You’re no Swift, Gazette

Western’s student newspaper showed an incredible lack of judgment in publishing a series of offensive stories last month.

In their annual frosh issue, the Western Gazette published articles that encouraged the sexual harassment of teaching assistants, drug use and excessive drinking, causing a wave of public backlash.

The Gazette receives a large mandatory student fee; they should be accountable to their readers by writing content that’s informative and beneficial. The Gazette's attitude indicated a blatant disregard of their mandate and the interests of their student readership.

A frosh issue is meant to instill excitement in first-years and alleviate some of the discomfort of starting university. Instead, the Gazette’s frosh issue presented a threatening environment that alienated frosh rather than welcoming them.

Despite public outrage over the issue’s content, the Gazette’s editorial board initially refused to apologize, stating that the stories in question were satirical.

It’s not the place of a newspaper to publish satire; that’s the domain of humour publications such as The Onion or Queen’s Golden Words. By inappropriately publishing satire, the Gazette failed to fulfill its purpose as a news source. The articles themselves can’t by any standard be considered satire, which is meant to criticize an aspect of our reality in order to catalyze change.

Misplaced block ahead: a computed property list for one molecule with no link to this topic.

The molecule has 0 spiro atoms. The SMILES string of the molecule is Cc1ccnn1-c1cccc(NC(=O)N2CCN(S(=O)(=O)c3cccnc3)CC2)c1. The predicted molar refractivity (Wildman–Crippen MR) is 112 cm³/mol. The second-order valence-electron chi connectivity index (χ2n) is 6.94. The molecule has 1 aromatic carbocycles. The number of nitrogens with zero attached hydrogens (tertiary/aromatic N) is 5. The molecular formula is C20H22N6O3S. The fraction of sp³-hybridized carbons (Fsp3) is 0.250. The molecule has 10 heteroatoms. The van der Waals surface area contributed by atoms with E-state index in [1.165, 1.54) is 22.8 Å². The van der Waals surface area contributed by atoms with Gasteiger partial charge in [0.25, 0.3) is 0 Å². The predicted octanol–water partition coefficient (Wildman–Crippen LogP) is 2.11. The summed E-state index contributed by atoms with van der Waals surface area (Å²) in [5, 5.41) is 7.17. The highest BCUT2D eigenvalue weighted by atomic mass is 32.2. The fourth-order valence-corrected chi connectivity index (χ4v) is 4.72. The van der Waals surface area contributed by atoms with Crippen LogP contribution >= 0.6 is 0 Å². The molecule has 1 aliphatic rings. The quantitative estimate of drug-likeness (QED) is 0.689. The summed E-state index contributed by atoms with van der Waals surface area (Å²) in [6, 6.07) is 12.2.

The foremost example of satire is A Modest Proposal by Jonathan Swift, in which he suggests the impoverished Irish sell their babies as food to the rich in order to avoid starvation. Swift’s purpose wasn’t to mock the poor, but to shame the rich for their heartless disregard of the plights of the poor. In their article “So you want to date a teaching assistant”, the Gazette takes no clear stance on the issue, and if anything mocks victims of sexual harassment rather than the perpetrators.

Sexual harassment, drug use and alcoholism are serious issues that students encounter, and shouldn’t be treated in a joking manner.

From Editor-in-Chief Iain Boekhoff’s comments, it’s clear the Gazette believes university newspapers shouldn’t be held to a serious standard. Such statements devalue the potential of student papers to do incredible work.

The Gazette eventually apologized and removed the three articles from their website, but it’s clear that the severity of the situation didn’t resonate. University newspapers have an incredible opportunity to talk about serious issues and to start dialogue. This opportunity was wasted at Western.

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